The Digital Green Certificate system is a temporary measure. It will be suspended once the World Health Organization (WHO) declares the end of the COVID-19 international health emergency.
To be ready before the summer, this proposal needs a swift adoption by the European Parliament and the Council.
In parallel, Member States must implement the trust framework and technical standards, agreed in the eHealth network, to ensure timely implementation of the Digital Green Certificate, their interoperability and full compliance with personal data protection. The aim is to have the technical work and the proposal completed in the coming months.
To comply with the measures to limit the spread of the coronavirus, travellers in the EU have been asked to provide various documents, such as medical certificates, test results, or declarations. The absence of standardised formats has resulted in travellers experiencing problems when moving within the EU. There have also been reports of fraudulent or forged documents.
In their statement adopted following the informal video conferences on 25 and 26 February 2021, the members of the European Council called for work to continue on a common approach to vaccination certificates. The Commission has been working with the Member States in the eHealth Network, a voluntary network connecting national authorities responsible for eHealth, on preparing the interoperability of vaccination certificates. Guidelines were adopted on 27 January and updated on 12 March, and the trust framework outline was agreed on 12 March 2021.
Today the Commission adopted a legislative proposal establishing a common framework for a Digital Green Certificate. The Commission also adopted a complementary proposal to ensure that the Digital Green Certificate is also issued to non-EU nationals who reside in Member States or Schengen Associated States and to visitors who have the right to travel to other Member States. Separate proposals to cover citizens and non-EU citizens are necessary for legal reasons; there is no difference in treatment of citizens and eligible non-EU citizens for the purpose of the certificates.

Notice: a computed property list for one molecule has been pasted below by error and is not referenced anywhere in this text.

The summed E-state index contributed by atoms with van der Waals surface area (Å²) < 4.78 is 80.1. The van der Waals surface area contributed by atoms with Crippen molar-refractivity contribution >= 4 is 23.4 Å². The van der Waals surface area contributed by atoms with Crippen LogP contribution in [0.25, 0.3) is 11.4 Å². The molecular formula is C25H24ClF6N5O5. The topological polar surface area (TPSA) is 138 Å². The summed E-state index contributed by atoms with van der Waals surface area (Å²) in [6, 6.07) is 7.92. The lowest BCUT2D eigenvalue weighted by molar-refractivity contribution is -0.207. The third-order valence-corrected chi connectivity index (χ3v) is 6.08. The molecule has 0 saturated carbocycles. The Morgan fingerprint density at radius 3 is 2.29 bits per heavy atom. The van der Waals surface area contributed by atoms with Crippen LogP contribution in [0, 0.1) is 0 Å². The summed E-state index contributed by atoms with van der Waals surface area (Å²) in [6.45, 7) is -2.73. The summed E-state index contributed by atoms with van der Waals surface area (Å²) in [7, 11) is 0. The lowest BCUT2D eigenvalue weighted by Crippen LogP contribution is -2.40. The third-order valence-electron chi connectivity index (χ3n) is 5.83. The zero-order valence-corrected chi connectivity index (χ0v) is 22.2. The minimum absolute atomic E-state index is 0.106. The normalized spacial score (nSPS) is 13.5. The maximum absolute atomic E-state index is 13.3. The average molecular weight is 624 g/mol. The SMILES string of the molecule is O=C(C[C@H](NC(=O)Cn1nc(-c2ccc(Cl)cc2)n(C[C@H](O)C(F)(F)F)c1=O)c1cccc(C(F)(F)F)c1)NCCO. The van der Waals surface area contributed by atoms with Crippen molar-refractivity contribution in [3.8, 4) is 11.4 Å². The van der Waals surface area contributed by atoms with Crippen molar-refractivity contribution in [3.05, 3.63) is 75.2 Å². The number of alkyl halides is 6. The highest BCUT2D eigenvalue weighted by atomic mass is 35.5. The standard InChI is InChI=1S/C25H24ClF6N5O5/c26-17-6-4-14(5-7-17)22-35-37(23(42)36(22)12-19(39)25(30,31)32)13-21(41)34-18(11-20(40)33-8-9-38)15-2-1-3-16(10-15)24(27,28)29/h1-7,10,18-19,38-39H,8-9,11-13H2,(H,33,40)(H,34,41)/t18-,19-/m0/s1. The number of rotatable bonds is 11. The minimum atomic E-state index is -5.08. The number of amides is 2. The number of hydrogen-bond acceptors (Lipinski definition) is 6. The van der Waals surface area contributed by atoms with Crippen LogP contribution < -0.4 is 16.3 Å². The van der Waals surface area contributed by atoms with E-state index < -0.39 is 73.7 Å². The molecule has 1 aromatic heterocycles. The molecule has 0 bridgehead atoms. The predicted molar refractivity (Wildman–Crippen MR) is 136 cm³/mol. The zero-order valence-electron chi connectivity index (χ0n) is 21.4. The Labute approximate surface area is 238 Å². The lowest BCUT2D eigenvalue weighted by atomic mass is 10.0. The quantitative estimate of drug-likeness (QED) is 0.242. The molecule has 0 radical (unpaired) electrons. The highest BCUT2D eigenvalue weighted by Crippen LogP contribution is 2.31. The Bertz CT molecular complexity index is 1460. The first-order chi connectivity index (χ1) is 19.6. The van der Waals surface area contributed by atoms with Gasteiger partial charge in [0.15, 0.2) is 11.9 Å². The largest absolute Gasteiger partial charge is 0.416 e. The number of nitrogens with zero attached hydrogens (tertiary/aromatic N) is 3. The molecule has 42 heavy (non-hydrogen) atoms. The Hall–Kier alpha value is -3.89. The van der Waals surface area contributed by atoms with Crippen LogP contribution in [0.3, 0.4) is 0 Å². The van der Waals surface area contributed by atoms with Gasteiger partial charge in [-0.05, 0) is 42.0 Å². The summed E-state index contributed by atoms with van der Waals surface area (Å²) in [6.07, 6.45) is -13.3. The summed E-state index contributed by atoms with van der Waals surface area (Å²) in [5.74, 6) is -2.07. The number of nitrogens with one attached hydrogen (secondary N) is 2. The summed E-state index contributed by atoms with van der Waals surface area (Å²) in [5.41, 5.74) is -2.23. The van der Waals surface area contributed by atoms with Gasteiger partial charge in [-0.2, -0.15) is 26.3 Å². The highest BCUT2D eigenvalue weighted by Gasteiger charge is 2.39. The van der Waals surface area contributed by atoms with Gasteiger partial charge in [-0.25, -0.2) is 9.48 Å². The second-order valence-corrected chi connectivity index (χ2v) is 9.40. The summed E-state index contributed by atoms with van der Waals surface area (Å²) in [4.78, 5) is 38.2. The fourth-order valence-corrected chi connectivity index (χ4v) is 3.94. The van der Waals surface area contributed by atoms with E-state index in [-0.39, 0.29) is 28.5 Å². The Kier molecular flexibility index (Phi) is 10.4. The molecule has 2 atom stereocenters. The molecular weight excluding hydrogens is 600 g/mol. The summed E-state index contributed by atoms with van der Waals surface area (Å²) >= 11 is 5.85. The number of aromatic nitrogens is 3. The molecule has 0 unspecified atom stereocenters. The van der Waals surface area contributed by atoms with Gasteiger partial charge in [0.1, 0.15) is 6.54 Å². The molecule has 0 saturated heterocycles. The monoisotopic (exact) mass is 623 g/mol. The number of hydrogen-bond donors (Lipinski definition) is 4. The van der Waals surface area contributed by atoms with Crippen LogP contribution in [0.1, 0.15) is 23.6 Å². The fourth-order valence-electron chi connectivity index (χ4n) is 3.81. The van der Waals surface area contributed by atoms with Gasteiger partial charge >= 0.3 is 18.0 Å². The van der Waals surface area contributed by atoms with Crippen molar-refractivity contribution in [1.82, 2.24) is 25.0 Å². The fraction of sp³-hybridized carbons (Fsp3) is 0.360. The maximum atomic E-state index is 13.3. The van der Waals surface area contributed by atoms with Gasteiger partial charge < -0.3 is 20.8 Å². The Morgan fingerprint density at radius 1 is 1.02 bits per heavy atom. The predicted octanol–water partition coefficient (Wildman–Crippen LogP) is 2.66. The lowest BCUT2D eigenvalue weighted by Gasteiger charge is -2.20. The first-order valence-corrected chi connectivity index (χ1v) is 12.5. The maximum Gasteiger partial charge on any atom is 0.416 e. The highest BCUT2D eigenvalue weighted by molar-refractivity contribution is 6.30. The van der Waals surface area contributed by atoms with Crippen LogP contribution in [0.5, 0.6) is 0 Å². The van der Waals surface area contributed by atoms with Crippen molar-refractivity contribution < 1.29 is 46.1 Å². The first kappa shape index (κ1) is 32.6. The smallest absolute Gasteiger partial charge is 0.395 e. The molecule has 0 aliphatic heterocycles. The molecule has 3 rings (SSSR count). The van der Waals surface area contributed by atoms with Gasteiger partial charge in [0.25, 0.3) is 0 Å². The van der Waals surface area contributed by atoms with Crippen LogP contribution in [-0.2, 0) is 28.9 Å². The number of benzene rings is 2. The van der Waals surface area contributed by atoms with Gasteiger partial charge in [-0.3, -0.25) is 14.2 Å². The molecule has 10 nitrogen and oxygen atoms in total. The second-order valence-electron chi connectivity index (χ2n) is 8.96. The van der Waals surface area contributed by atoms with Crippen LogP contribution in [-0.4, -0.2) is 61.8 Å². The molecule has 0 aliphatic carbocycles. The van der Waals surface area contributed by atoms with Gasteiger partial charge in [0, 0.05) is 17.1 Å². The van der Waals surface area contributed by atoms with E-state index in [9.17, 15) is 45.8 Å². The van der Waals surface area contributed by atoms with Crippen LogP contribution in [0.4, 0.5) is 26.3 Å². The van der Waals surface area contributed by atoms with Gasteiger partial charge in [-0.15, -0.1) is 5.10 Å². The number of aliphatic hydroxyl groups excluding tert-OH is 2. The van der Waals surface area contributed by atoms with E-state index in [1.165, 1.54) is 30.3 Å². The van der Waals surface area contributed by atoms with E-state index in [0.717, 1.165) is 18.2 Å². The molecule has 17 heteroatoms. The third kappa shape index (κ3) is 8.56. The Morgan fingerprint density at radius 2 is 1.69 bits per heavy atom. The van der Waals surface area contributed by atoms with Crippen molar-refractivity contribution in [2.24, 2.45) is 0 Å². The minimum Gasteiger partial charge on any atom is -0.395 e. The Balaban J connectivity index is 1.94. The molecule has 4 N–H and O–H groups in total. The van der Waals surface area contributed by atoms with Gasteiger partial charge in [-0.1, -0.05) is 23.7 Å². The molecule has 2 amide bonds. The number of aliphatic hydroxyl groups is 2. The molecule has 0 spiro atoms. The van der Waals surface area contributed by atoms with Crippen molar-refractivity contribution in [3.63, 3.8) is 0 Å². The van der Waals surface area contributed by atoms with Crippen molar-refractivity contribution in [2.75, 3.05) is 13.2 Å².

UNWTO and Greece to Collaborate on Maritime Tourism Research Centre
UNWTO is to collaborate with the Greek Ministry of Tourism in establishing a first research station dedicated to measuring the sustainable development of coastal and maritime tourism across the Mediterranean.
The new monitoring centre will be based at the University of the Aegean in Greece. From here, experts will capture and collate measurement data and analysis relating to the environmental, economic, and social impact of tourism.
UNWTO Secretary-General Zurab Pololikashvili said: “Coastal and Maritime tourism is one of the most important economic drivers within the Mediterranean basin. This new research centre can provide key data to guide the restart and future development of the sector, ensuring it fulfils its potential to provide opportunity for coastal communities and to protect and celebrate natural and cultural heritage.”
The United Nations specialized agency and the Ministry of Tourism confirmed their collaboration on the initiative during the UNWTO High-Level Conference on Coastal and Maritime Tourism, held in Athens and co-hosted by Cruise Lines International Association (CLIA) and Celebrity Cruises.
The Tourism Minister of Greece Harry Theoharis said: “I express my immense gratitude for UNWTO’s support in this endeavour. The Research Center will soon become a reference point for the study and protection of our coasts and seas.”
Pierfrancesco Vago, Global Chairman of CLIA and Executive Chairman of MSC Cruises added: “CLIA is pleased to support the UNWTO research and monitoring centre on sustainability and coastal maritime tourism in the Mediterranean. As part of the cruise industry’s commitment to responsible travel, we are pursuing carbon neutral cruising in Europe by 2050, and we work closely with cruise destinations and coastal communities to support economic growth in a sustainable manner.
Tourist Numbers Down 83% but Confidence Slowly Rising
International tourist arrivals were down 83% in the first quarter of 2021 as widespread travel restrictions remained in place. However, the UNWTO Confidence Index shows signs of a slow uptick in confidence.
Between January and March 2021 destinations around the world welcomed 180 million fewer international arrivals compared to the first quarter of last year. Asia and the Pacific continued to suffer the lowest levels of activity with a 94% drop in international arrivals over the three-month period. Europe recorded the second largest decline with -83%, followed by Africa (-81%), the Middle East (-78%) and the Americas (-71%). This all follows on from the 73% fall in worldwide international tourist arrivals recorded in 2020, making it the worst year on record for the sector.